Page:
The Credibility of the school district is impacted by the condition of school facilities. School facilities are the billboards of the district. When the buildings look in disrepair inside and outside, it influences the perception of the district in a negative way. Furthermore, well maintained school facilities protect the capital investment that the community has made to educating students. School facilities are most often the largest capital investment of a community. If the district fails to provide the appropriate care of the facilities, then the credibility of the district to manage resources is questioned.
Well maintained educational facilities help to Manage Costs. And this is particularly important in the current economic environment. Preventive maintenance is less expensive than emergency repairs, and it extends the useful life of the building and its systems – reducing long-term capital costs. HVAC equipment and roofing, along with boilers and burners, require ongoing maintenance in order for the equipment to operate properly. When equipment is not operating efficiently, it takes more energy to operate the equipment. Properly maintained equipment will minimize the amount of energy consumed and thereby save district financial resources.
Hosted by Roger Young, featuring Ronald Willhite (Kentucky School Boards Association), Jim McClanahan (Scott County Schools, KY), Cheryl Semmel (United School Administrators of Kansas), Dave Hill (Blue Valley School District, KS), Darin Headrick (Kiowa County School District, KS), and Sue Pierce (Washington Elementary School District, AZ)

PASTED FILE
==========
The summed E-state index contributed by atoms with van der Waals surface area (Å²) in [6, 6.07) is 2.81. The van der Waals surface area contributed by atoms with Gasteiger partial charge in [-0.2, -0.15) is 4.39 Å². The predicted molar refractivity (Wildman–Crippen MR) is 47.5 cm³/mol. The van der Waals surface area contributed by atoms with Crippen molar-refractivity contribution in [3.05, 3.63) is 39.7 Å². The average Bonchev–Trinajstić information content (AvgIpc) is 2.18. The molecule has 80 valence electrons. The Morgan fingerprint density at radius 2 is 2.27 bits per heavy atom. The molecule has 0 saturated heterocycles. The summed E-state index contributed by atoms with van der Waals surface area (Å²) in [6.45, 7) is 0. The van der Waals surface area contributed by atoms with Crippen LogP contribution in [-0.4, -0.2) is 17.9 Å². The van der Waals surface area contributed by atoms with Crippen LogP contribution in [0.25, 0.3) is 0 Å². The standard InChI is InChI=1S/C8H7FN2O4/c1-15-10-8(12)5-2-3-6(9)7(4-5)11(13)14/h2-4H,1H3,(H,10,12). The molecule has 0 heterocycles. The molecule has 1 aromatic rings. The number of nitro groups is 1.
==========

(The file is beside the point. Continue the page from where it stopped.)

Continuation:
Quite often school boards, district leadership and the community as a whole overlook the importance of maintaining school facilities during the budget deliberation process. The purpose of this series is to highlight some of the reasons why the condition of school facilities impacts the school district.
Student Achievement and Safety is impacted by the condition of school facilities. Poor lighting, inadequate indoor air quality, uneven heating, leaking roofs, cleanliness, and poor acoustics create an environment that negatively impacts teaching and learning. Not only is this commonsense, it is also the subject of research and many documented reports. The following link to the United States Environmental Protection Agency provides more specific information and resources. http://www.epa.gov/iaq/schools/student_performance/index.html . Furthermore, broken floor tile, unmanaged asbestos containing materials and insulation, improper storage of chemicals, and uneven surfaces create a safety hazard for occupants and guests alike. Learning does not occur in a vacuum. Students and staff thrive in an orderly, clean and safe environment.